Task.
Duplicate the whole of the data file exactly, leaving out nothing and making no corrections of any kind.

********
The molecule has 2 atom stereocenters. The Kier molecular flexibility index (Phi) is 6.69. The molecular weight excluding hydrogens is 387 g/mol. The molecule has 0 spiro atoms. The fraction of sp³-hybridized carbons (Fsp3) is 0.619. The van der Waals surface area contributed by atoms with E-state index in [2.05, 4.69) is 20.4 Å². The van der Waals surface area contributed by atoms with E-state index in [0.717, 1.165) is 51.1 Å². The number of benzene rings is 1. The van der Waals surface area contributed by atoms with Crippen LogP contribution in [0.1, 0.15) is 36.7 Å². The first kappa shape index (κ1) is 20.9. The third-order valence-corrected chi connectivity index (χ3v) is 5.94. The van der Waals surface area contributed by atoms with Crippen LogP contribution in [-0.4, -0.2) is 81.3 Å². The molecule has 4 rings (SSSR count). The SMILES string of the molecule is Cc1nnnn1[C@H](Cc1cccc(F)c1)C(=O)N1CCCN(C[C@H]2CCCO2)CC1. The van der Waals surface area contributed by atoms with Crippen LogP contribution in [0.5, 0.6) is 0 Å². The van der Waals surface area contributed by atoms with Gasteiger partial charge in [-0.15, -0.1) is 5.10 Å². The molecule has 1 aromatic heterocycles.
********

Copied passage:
The molecule has 2 atom stereocenters. The Kier molecular flexibility index (Phi) is 6.69. The molecular weight excluding hydrogens is 387 g/mol. The molecule has 0 spiro atoms. The fraction of sp³-hybridized carbons (Fsp3) is 0.619. The van der Waals surface area contributed by atoms with E-state index in [2.05, 4.69) is 20.4 Å². The van der Waals surface area contributed by atoms with E-state index in [0.717, 1.165) is 51.1 Å². The number of benzene rings is 1. The van der Waals surface area contributed by atoms with Crippen LogP contribution in [0.1, 0.15) is 36.7 Å². The first kappa shape index (κ1) is 20.9. The third-order valence-corrected chi connectivity index (χ3v) is 5.94. The van der Waals surface area contributed by atoms with Crippen LogP contribution in [-0.4, -0.2) is 81.3 Å². The molecule has 4 rings (SSSR count). The SMILES string of the molecule is Cc1nnnn1[C@H](Cc1cccc(F)c1)C(=O)N1CCCN(C[C@H]2CCCO2)CC1. The van der Waals surface area contributed by atoms with Crippen LogP contribution in [0.5, 0.6) is 0 Å². The van der Waals surface area contributed by atoms with Gasteiger partial charge in [-0.15, -0.1) is 5.10 Å². The molecule has 1 aromatic heterocycles.